Grayshift Has iOS Spyware That Can Capture Your Passcode….. But There’s A Catch

If you’ve been following this blog for a while, you’re likely aware of Grayshift which is a company that makes iPhone cracking tools for law enforcement. Now the catch with any of these sorts of tools is that they brut force the passcode to get into the iPhone in question. That’s great if you are dealing with a 4 digit passcode which would take minutes to crack, or a six digit one which would take hours. But if you’re dealing with an alphanumeric passcode, that may be next to impossible to crack. So, for those scenarios where the passcode is difficult to crack, Grayshift has another approach that was previously unknown to the public:

Software called Hide UI, created by Grayshift, a company that makes iPhone-cracking devices for law enforcement, can track a suspect’s passcode when it’s entered into a phone, according to two people in law enforcement, who asked not to be named out of fear of violating non-disclosure agreements.

The spyware, a term for software that surreptitiously tracks users, has been available for about a year but this is the first time details of its existence have been reported, in part because of the non-disclosure agreements police departments sign when they buy a device from Grayshift known as GrayKey.

Those NDAs have helped keep Hide UI a secret. Because of the lack of public scrutiny of the feature as well as its covert behavior, defense attorneys, forensic experts and civil liberties advocates are concerned that Hide UI could be used without giving owners the due process of law, such as a warrant.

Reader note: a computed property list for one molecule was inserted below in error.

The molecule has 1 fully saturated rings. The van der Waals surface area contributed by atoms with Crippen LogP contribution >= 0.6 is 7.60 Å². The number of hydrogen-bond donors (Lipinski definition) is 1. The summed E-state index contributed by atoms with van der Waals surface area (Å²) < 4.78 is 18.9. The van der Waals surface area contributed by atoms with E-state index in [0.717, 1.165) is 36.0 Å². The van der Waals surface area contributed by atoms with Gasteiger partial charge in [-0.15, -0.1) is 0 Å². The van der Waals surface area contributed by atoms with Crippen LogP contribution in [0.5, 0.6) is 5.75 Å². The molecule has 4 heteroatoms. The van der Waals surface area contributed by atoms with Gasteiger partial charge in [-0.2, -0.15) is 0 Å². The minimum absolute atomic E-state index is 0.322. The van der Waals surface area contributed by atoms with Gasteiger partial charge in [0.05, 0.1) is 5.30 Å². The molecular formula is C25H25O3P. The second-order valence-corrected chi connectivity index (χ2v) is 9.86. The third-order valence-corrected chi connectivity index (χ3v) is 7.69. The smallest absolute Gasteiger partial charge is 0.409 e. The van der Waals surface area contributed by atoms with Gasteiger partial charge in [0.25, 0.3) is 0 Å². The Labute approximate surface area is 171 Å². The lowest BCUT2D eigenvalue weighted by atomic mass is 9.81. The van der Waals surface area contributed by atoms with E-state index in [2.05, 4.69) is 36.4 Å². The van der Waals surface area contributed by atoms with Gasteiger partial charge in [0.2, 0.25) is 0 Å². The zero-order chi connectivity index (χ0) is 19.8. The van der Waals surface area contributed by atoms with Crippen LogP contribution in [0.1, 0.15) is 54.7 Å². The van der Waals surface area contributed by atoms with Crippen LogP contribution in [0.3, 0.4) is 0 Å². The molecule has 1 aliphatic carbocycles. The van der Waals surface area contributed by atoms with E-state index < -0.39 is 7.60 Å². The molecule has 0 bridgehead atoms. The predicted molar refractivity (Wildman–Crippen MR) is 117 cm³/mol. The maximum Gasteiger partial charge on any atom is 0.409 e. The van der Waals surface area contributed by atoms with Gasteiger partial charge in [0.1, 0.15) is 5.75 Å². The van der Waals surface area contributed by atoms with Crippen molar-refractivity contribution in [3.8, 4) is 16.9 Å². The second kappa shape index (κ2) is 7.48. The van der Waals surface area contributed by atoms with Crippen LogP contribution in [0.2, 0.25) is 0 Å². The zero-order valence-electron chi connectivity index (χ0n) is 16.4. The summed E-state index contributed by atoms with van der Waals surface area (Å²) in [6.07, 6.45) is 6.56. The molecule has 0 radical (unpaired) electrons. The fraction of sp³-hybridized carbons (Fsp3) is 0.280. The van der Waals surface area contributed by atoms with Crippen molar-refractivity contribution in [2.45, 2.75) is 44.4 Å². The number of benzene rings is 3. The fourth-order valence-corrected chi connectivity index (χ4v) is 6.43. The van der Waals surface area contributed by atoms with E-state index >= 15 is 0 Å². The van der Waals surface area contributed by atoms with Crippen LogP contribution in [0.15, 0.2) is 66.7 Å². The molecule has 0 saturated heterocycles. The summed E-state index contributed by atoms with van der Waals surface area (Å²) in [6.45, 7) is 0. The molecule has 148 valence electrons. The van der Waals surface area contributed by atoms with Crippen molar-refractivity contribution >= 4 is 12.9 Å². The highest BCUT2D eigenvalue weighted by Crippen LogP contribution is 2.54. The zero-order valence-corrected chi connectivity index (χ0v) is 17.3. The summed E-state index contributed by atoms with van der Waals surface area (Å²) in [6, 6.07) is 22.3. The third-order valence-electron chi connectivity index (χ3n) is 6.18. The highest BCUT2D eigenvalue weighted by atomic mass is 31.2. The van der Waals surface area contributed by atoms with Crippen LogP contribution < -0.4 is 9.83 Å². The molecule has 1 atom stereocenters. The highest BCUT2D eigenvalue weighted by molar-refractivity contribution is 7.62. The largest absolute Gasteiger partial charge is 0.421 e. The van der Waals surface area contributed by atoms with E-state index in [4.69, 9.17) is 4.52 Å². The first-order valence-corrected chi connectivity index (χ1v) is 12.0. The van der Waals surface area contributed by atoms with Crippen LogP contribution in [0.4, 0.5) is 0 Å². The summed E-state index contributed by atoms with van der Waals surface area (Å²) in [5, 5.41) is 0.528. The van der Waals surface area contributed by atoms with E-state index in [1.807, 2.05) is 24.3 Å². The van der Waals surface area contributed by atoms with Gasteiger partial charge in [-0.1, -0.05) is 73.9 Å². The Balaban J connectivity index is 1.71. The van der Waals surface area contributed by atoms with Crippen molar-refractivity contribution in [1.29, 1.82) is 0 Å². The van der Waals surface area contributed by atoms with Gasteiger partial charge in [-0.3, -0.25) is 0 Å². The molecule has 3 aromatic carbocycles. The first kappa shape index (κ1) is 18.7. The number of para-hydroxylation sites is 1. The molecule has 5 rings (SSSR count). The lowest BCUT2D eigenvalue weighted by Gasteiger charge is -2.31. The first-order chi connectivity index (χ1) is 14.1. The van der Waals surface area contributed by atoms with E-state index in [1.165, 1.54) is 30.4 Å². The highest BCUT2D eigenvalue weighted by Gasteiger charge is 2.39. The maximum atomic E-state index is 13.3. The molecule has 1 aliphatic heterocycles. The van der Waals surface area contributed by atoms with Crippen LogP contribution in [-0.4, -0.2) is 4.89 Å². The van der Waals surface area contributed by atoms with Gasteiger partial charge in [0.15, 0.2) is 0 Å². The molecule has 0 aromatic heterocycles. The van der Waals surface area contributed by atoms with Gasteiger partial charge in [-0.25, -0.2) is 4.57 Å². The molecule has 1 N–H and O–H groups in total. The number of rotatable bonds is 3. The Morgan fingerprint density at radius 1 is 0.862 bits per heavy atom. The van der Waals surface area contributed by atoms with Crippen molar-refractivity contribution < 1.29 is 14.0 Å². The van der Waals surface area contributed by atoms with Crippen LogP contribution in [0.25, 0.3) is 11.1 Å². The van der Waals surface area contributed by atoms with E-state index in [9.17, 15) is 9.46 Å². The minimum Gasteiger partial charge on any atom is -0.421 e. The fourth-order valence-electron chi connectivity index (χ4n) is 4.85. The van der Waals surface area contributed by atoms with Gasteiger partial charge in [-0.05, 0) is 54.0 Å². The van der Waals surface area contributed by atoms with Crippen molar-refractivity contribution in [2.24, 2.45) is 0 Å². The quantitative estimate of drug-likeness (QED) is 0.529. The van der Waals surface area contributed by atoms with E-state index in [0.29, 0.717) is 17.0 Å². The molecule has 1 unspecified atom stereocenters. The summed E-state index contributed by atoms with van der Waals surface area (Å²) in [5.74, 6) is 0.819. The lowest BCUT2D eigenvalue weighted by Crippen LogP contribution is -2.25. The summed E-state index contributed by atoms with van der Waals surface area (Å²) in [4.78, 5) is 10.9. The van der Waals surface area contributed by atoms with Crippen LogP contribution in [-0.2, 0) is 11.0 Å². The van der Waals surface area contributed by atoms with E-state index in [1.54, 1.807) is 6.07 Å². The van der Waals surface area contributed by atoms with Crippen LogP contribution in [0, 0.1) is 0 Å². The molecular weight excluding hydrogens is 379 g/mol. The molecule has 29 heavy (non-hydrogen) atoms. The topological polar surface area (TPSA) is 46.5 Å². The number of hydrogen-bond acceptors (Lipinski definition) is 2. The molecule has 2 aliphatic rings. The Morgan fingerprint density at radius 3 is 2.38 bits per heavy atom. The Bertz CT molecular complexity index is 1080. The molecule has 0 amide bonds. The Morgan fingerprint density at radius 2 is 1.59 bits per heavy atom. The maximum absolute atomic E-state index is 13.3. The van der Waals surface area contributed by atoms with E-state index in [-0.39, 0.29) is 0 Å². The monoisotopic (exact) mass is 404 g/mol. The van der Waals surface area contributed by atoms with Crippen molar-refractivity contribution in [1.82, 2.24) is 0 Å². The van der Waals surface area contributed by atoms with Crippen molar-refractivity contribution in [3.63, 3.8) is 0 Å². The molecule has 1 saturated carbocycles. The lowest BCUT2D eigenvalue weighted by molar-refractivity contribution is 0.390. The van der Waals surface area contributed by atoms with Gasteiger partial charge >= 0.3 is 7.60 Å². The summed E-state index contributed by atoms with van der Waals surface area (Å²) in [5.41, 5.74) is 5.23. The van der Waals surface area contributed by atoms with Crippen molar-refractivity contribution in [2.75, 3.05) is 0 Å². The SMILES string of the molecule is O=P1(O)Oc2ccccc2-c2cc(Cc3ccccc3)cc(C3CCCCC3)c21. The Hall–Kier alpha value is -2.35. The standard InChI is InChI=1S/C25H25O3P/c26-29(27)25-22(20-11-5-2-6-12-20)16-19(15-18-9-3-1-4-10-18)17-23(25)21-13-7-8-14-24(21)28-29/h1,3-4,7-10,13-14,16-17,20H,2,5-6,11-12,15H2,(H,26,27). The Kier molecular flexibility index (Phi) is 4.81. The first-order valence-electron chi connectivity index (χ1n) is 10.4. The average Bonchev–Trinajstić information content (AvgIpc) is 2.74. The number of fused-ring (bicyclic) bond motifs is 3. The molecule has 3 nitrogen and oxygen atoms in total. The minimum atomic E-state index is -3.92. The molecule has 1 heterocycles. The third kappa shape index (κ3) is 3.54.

So the use of this software would go something like this:

In order for this feature to work, law enforcement officials must install the covert software and then set up a scenario to put a seized device back into the hands of the suspect, said the people familiar with the system, who did not wish to be identified for fear of violating their NDA with Grayshift and having access to the device revoked.

For example, a law enforcement official could tell the suspect they can call their lawyer or take some phone numbers off the device. Once the suspect has done this, even if they lock their phone again, Hide UI will have stored the passcode in a text file that can be extracted the next time the phone is plugged into the GrayKey device. Law enforcement can then use the passcode to unlock the phone and extract all the data stored on it.

Well, the suspect would have to be pretty dumb to fall for this. Especially now that the existence of this spyware is out there. And you have to wonder how legal this method of grabbing data off an iPhone is. But I am a computer nerd and not a lawyer. One thing is for sure, now that this is out there, you can bet that Apple will try to devise countermeasures to this so that whatever success this tool has in terms of helping to get into iPhones is short lived.

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